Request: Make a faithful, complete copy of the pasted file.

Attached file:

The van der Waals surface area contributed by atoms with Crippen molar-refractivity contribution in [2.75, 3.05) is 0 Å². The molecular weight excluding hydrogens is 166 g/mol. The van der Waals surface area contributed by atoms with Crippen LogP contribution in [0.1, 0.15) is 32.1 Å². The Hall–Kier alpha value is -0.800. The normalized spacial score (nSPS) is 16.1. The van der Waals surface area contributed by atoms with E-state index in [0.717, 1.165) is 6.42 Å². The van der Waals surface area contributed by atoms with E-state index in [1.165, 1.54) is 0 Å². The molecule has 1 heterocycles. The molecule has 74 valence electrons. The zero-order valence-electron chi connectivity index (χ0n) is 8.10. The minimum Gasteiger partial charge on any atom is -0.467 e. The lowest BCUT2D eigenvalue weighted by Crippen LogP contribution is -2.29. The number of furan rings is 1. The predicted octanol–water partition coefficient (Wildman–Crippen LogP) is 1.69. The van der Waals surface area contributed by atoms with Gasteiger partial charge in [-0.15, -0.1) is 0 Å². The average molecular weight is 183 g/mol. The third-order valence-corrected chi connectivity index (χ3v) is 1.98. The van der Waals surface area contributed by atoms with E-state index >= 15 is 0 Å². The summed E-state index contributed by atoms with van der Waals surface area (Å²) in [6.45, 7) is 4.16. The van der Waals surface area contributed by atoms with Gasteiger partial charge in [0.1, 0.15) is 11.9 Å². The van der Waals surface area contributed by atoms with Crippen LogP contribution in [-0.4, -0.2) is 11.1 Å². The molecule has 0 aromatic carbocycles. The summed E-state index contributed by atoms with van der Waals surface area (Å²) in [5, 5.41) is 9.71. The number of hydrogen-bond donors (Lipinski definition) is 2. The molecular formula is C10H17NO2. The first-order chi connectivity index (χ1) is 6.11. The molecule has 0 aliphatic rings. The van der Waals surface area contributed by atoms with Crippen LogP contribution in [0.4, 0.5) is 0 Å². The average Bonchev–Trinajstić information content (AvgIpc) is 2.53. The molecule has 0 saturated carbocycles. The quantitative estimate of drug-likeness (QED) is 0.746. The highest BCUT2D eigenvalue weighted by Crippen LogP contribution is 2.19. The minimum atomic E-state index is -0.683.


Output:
The van der Waals surface area contributed by atoms with Crippen molar-refractivity contribution in [2.75, 3.05) is 0 Å². The molecular weight excluding hydrogens is 166 g/mol. The van der Waals surface area contributed by atoms with Crippen LogP contribution in [0.1, 0.15) is 32.1 Å². The Hall–Kier alpha value is -0.800. The normalized spacial score (nSPS) is 16.1. The van der Waals surface area contributed by atoms with E-state index in [0.717, 1.165) is 6.42 Å². The van der Waals surface area contributed by atoms with E-state index in [1.165, 1.54) is 0 Å². The molecule has 1 heterocycles. The molecule has 74 valence electrons. The zero-order valence-electron chi connectivity index (χ0n) is 8.10. The minimum Gasteiger partial charge on any atom is -0.467 e. The lowest BCUT2D eigenvalue weighted by Crippen LogP contribution is -2.29. The number of furan rings is 1. The predicted octanol–water partition coefficient (Wildman–Crippen LogP) is 1.69. The van der Waals surface area contributed by atoms with Gasteiger partial charge in [-0.15, -0.1) is 0 Å². The average molecular weight is 183 g/mol. The third-order valence-corrected chi connectivity index (χ3v) is 1.98. The van der Waals surface area contributed by atoms with E-state index >= 15 is 0 Å². The summed E-state index contributed by atoms with van der Waals surface area (Å²) in [6.45, 7) is 4.16. The van der Waals surface area contributed by atoms with Gasteiger partial charge in [0.1, 0.15) is 11.9 Å². The van der Waals surface area contributed by atoms with Crippen LogP contribution in [-0.4, -0.2) is 11.1 Å². The molecule has 0 aromatic carbocycles. The summed E-state index contributed by atoms with van der Waals surface area (Å²) in [5, 5.41) is 9.71. The number of hydrogen-bond donors (Lipinski definition) is 2. The molecular formula is C10H17NO2. The first-order chi connectivity index (χ1) is 6.11. The molecule has 0 aliphatic rings. The van der Waals surface area contributed by atoms with Crippen LogP contribution in [0.4, 0.5) is 0 Å². The average Bonchev–Trinajstić information content (AvgIpc) is 2.53. The molecule has 0 saturated carbocycles. The quantitative estimate of drug-likeness (QED) is 0.746. The highest BCUT2D eigenvalue weighted by Crippen LogP contribution is 2.19. The minimum atomic E-state index is -0.683.